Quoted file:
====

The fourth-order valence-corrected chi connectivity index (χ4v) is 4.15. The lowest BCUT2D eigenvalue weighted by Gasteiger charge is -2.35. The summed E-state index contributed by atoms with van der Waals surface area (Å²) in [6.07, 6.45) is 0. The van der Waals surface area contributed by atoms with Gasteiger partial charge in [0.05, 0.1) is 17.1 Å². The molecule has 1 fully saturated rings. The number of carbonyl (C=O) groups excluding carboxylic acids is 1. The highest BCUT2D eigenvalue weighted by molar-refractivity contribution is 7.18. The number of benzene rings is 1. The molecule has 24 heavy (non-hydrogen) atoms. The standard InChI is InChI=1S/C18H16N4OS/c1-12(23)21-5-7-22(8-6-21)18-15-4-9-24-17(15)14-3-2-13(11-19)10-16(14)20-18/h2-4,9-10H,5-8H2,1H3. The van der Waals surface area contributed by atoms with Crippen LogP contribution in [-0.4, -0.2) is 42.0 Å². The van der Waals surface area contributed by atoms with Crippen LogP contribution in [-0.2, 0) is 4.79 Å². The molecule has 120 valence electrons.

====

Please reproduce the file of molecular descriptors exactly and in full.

The fourth-order valence-corrected chi connectivity index (χ4v) is 4.15. The lowest BCUT2D eigenvalue weighted by Gasteiger charge is -2.35. The summed E-state index contributed by atoms with van der Waals surface area (Å²) in [6.07, 6.45) is 0. The van der Waals surface area contributed by atoms with Gasteiger partial charge in [0.05, 0.1) is 17.1 Å². The molecule has 1 fully saturated rings. The number of carbonyl (C=O) groups excluding carboxylic acids is 1. The highest BCUT2D eigenvalue weighted by molar-refractivity contribution is 7.18. The number of benzene rings is 1. The molecule has 24 heavy (non-hydrogen) atoms. The standard InChI is InChI=1S/C18H16N4OS/c1-12(23)21-5-7-22(8-6-21)18-15-4-9-24-17(15)14-3-2-13(11-19)10-16(14)20-18/h2-4,9-10H,5-8H2,1H3. The van der Waals surface area contributed by atoms with Crippen LogP contribution in [-0.4, -0.2) is 42.0 Å². The van der Waals surface area contributed by atoms with Crippen LogP contribution in [-0.2, 0) is 4.79 Å². The molecule has 120 valence electrons.